Western Carolina University faculty members Kelly Kelley and David Westling say they have learned a lot about assisting individuals with intellectual disabilities as they transition into the world of work and independent living over the past decade through the University Participant Program that they co-direct on campus.
But, now it’s time to spread that information to underserved rural school districts across the state through a new academic program designed to support professional educators in those districts as they work to ease the transition for that same category of students.
To accomplish that, Westling, WCU’s Adelaide Worth Daniels Distinguished Professor of Special Education, and Kelly Kelley, associate professor of inclusive and special education, will be using a new five-year $1.25 million grant from the U.S. Department of Education to fund an online master’s degree program called “Roads to Learning and Earning.”
“When you examine the outcomes for high school students with intellectual disabilities, you find that they’re not very good,” Westling said. “They tend to not get employed in their communities and to not to live on their own, and those are two important measures of success. So, we decided that maybe one way to improve the situation is to help personnel in these school districts upgrade their skills in the transition area.”
An initial cohort of 14 to 18 part-time graduate students, expected to include primarily special education teachers in four to six rural school districts, is being recruited now to enroll in the first program course that will be offered in the spring semester, Westling said. A second cohort will be enrolled after the first group of students finish the program in several years. Sixty-five percent of the grant funds is allocated toward providing stipends to the students to offset the cost of the program, he said. All graduates will be expected to fulfill service obligation agreements to work as special education teachers, transition specialists or related service providers in rural school districts.
WCU’s University Participant Program is a fully inclusive, two-year post-secondary education program for college-age individuals with an intellectual disability. Designed to facilitate the students’ transition to independent living and work, the program began in 2007 with one students enrolled. Twenty-three students have now completed the program and eight students are currently enrolled. UP students pay the same tuition and fees as other students as they live in campus residence halls, audit three to four classes each semester, work at least 10 hours per week in internships or paid jobs, and participate in campus and community social activities.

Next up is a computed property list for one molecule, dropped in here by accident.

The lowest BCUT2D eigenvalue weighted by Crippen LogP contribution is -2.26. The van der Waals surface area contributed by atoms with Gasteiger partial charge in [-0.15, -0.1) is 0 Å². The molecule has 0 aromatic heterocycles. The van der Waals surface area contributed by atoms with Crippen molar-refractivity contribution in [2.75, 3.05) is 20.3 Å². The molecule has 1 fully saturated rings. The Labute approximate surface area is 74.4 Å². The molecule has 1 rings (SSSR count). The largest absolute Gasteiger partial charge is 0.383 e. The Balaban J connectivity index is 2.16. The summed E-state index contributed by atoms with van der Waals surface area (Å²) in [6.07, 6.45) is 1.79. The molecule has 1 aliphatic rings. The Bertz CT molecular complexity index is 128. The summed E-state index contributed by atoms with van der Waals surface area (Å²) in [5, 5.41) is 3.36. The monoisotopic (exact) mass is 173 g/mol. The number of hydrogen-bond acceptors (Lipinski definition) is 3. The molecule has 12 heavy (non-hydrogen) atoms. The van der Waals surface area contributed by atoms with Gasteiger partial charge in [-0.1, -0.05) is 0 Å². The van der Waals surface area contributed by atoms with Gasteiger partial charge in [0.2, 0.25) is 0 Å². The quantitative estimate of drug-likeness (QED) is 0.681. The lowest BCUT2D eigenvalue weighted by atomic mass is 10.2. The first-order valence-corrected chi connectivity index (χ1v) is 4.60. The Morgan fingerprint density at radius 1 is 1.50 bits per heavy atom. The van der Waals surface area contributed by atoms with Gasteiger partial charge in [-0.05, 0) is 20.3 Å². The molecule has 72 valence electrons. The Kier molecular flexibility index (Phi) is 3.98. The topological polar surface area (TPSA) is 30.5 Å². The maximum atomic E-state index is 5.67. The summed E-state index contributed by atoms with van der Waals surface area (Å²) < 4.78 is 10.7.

“It’s because of what we’ve learned from the UP Program that we are receiving this grant,” Westling said. “When we consider the successes of our UP students and what they have accomplished through that program, and the considerable work Kelly has done to promote those good outcomes, we realize that we’ve learned some things and we can take that to the public school teachers as a way to improve the situation for many more students across the state.”
Federal law requires that an individual transition plan be developed for each student with an intellectual or developmental disability before that person reaches age 16, Kelley said. “The question is, how do we go beyond that piece of paper, the transition plan, to make it really happen?” she said. “That’s what we’re focused on – trying to promote effective practices to improve outcomes for all these students and make that piece of paper come to life.”
WCU already offers two types of master’s degrees in special education, the master of arts in education and the master of arts in teaching. Students in the new program can seek either degree, but all of them will be trained through an adaptive curriculum that focuses on working with students with severe disabilities.
Among the lessons learned through the UP Program is the necessity of organizing an interagency collaboration and “a lot of teamwork” to develop a good support system for the students, Kelley said. Getting vocational rehabilitation and employment specialists onboard is vital, along with battling the sometimes low expectations of teachers and parents, she said.
Westling and Kelley received a three-year grant from the N.C. Council on Developmental Disabilities in 2013 to work with middle and high schools in sharing information and resources aimed at improving student outcomes for the same group of students. “We decided to include that aspect in this new program because it’s important for school districts,” Westling said. They also decided to use the same name for the new personnel preparation program.